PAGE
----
(Video by Alice Y. Kolb.)
David A. Kolb’s Experiential Learning Theory is a powerful foundational approach to all forms of learning, development and change. Experiential learning describes the ideal process of learning, invites you to understand yourself as a learner, and empowers you to take charge of your own learning and development.
The way you learn is the way you approach life in general. It is also the way you solve problems, make decisions, and meet life’s challenges. Learning occurs in any setting and continues throughout your life. The experiential learning process supports performance improvement, learning and development.
“There are two goals in the experiential learning process. One is to learn the specifics of a particular subject, and the other is to learn about one’s own learning process.”
— David A. Kolb
In How You Learn Is How You Live: Using Nine Ways of Learning to Transform Your Life, David Kolb and Kay Peterson elaborate on the Experiential Learning Theory and how it can be used by educators, corporate teams, leaders and individual lifelong learners.
The mission of the Institute of Experiential Learning is to commit to releasing the untapped potential in individuals, teams and organizations through the deliberate and transformative process of experiential learning.
And watch our Learning Explainer video on what experiential learning is all about:
The Experiential Learning Cycle
David Kolb’s work on the experiential learning cycle is among the most influential approaches to learning. The experiential learning cycle is a four-step learning process that is applied multiple times in every interaction and experience: Experience – Reflect – Think – Act.
It’s a learning process initiated by a concrete experience, which demands reflection, review and perspective-taking about the experience; then abstract thinking to reach conclusions and conceptualize the meaning of the experience; leading to a decision to act, engaging in active experimentation or trying out what you’ve learned.
This cycle is so natural and organic that people engage in it without being aware that they are learning. It happens almost effortlessly all the time and is constantly transforming our lives. Most people have preferences for the way they use this learning cycle, focusing on some modes more than others.
The Experiential Learning Styles
The way in which we navigate the learning cycle varies from person to person. Due to personality, educational specialization, professional career, culture, and adaptive competencies, people develop preferences for how they use the learning cycle. The Kolb Learning Style Inventory (LINK) describes nine different ways of navigating the learning cycle by learning styles. We lead with our preferred style and default to it when we are on automatic pilot or under stress.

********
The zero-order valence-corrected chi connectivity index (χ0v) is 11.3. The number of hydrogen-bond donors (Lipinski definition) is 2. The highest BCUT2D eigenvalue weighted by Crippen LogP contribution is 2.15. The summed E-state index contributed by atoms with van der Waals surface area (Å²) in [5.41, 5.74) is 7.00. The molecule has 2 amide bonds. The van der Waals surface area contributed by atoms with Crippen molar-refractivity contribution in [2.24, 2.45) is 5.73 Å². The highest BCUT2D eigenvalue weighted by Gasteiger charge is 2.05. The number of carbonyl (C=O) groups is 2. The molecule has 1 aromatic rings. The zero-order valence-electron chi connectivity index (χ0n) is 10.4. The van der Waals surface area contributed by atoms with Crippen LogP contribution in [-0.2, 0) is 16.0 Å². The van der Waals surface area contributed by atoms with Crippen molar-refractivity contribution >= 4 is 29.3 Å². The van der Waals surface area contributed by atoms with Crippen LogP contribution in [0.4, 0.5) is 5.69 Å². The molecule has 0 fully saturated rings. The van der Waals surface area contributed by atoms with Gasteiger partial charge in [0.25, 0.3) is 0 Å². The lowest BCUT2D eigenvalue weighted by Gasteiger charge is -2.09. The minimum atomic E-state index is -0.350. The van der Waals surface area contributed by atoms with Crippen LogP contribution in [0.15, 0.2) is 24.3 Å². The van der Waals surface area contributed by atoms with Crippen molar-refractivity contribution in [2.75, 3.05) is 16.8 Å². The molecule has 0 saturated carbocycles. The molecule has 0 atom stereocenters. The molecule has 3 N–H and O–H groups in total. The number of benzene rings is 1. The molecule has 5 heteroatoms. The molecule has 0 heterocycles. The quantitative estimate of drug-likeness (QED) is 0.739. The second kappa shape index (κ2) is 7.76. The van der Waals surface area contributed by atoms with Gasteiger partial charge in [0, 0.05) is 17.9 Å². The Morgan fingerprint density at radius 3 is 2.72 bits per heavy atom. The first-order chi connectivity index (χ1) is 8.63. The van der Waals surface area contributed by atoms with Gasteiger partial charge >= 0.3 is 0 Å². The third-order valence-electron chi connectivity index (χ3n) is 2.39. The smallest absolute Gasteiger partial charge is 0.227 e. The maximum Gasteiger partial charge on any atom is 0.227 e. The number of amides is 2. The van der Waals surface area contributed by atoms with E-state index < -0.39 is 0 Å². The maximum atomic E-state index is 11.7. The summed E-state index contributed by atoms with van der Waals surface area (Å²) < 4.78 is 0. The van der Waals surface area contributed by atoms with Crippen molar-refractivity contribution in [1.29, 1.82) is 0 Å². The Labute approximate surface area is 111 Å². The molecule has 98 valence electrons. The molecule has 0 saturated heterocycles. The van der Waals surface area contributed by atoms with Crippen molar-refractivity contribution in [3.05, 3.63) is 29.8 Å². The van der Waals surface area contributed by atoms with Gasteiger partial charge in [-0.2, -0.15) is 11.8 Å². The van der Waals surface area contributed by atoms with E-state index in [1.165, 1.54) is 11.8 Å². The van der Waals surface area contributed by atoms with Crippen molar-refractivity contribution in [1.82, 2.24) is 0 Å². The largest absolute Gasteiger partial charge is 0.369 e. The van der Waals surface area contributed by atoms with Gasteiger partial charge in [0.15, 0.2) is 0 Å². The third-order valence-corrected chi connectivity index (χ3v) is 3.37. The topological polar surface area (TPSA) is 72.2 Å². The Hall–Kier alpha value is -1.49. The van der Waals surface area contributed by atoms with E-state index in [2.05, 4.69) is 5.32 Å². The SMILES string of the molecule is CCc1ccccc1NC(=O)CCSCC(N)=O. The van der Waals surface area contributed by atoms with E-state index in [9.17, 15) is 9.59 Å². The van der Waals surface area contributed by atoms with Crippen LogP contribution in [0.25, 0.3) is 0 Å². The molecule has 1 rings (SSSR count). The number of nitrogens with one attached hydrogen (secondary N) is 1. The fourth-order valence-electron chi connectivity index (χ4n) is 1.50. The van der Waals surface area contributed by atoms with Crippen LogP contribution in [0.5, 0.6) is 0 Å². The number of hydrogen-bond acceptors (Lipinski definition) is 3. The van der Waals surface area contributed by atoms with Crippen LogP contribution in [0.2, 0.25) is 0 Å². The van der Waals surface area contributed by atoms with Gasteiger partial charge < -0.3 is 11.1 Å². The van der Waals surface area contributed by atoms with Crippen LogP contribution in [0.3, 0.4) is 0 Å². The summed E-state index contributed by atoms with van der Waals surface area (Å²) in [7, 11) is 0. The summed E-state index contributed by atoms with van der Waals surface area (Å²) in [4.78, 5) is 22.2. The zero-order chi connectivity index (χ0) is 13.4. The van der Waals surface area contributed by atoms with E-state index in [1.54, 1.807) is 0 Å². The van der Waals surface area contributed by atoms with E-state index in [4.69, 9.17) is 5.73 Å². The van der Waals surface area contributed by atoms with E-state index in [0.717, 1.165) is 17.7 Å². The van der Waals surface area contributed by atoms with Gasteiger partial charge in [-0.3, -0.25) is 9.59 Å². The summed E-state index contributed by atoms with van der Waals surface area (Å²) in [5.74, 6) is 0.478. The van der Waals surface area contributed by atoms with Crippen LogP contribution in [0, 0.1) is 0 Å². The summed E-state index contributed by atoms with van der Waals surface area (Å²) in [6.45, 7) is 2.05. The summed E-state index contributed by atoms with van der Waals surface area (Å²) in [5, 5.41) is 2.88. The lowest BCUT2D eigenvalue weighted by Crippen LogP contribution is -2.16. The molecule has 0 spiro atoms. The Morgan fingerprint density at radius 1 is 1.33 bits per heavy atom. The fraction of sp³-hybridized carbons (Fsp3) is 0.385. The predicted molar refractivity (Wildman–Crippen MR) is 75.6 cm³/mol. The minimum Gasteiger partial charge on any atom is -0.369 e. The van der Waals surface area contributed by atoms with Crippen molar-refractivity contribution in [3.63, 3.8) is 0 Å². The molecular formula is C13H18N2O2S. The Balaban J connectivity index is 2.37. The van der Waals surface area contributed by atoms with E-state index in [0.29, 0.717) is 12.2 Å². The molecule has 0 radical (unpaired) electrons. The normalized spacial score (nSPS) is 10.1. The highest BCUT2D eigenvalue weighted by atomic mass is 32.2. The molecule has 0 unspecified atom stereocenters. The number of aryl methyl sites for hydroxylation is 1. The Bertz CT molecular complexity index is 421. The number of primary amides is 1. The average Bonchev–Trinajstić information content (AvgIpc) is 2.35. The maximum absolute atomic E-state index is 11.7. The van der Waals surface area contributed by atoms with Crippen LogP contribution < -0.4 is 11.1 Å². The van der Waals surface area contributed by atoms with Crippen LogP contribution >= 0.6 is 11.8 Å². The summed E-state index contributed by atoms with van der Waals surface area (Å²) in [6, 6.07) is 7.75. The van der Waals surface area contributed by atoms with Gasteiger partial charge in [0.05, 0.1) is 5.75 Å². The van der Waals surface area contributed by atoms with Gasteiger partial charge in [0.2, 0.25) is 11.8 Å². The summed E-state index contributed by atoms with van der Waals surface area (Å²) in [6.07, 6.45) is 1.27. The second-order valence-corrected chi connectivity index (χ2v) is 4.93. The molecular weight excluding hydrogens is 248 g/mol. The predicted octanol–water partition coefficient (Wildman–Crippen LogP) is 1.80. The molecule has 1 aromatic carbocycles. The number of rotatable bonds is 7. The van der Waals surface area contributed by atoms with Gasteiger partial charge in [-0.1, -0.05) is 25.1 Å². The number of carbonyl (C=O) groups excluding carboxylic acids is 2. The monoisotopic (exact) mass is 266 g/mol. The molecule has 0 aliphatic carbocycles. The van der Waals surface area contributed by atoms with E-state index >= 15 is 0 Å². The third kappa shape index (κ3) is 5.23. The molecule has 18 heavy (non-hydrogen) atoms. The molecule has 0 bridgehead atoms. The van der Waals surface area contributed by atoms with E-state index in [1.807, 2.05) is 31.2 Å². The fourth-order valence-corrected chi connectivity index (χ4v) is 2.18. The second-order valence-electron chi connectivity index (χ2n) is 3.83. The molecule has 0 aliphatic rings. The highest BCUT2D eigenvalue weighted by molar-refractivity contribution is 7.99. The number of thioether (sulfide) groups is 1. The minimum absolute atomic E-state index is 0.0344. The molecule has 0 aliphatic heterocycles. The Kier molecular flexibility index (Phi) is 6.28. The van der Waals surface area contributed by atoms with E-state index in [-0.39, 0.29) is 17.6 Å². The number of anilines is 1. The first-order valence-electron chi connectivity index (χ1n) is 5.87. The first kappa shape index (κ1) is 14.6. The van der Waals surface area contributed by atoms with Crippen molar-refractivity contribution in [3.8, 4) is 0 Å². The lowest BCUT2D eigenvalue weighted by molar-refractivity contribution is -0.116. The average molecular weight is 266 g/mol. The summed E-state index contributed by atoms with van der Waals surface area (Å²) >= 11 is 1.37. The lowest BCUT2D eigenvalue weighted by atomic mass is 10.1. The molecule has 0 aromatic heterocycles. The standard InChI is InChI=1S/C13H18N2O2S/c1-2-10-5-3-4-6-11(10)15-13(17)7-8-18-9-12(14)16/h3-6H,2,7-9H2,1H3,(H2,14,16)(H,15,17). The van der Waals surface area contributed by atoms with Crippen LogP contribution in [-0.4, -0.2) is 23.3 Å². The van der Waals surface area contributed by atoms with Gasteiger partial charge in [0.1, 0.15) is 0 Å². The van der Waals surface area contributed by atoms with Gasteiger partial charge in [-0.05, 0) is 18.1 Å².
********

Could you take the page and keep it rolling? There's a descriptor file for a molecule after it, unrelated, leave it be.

Learning styles are different than other typologies that describe inherent traits. Learning styles are habits or steady states of learning and living involving a preference on some modes of learning and underutilization of others.
Learning styles also provide a framework for understanding others whose approaches are different from yours. Being aware of your own learning style tendencies and knowing the preferred learning styles of those with whom you interact help foster productive interactions, teamwork and relationships.
Experiencing: When using the Experiencing style, you are engaged, connected, warm and intuitive. You excel in teamwork and establish trusting relationships with others. You are comfortable with emotional expression.
Imagining: When using the Imagining style, you are caring, trusting, empathetic and creative. You demonstrate self-awareness and empathy for others. You are comfortable in ambiguous situations, and you enjoy helping others, generating new ideas and creating a vision for the future.
Reflecting: When using the Reflecting style, you are patient, careful and reserved, allowing others to take center stage. You listen with an open mind and gather information from a variety of sources. You are able to view issues from many perspectives and identify underlying problems and issues.
Analyzing: When using the Analyzing style, you are structured, methodical and precise. You plan ahead to minimize mistakes, integrate information to get the full picture, and use critical thinking to understand situations. You are methodical as you analyze details and data.
Thinking: When using the Thinking style, you are skeptical, structured, linear and controlled. You use quantitative tools to analyze problems and frame arguments with logic. You know how to communicate ideas effectively and make independent judgments.
Deciding: When using the Deciding style, you are realistic, accountable and direct. You find practical solutions to problems and set performance goals. You are able to commit to one focus.
Acting: When using the Acting style, you are on time, assertive, achievement oriented and courageous. You commit to goals and objectives and find ways to accomplish them under a deadline. You are able to implement plans with limited resources.
Initiating: When using the Initiating style, you are outgoing, spontaneous and able to shrug off losses or “failure” in favor of trying again. You actively seize opportunities and participate without holding back.
Balancing: When using the Balancing style, you identify blind spots in a situation and bridge differences between people. You are resourceful and can adapt to shifting priorities.
Read more about Learning Styles.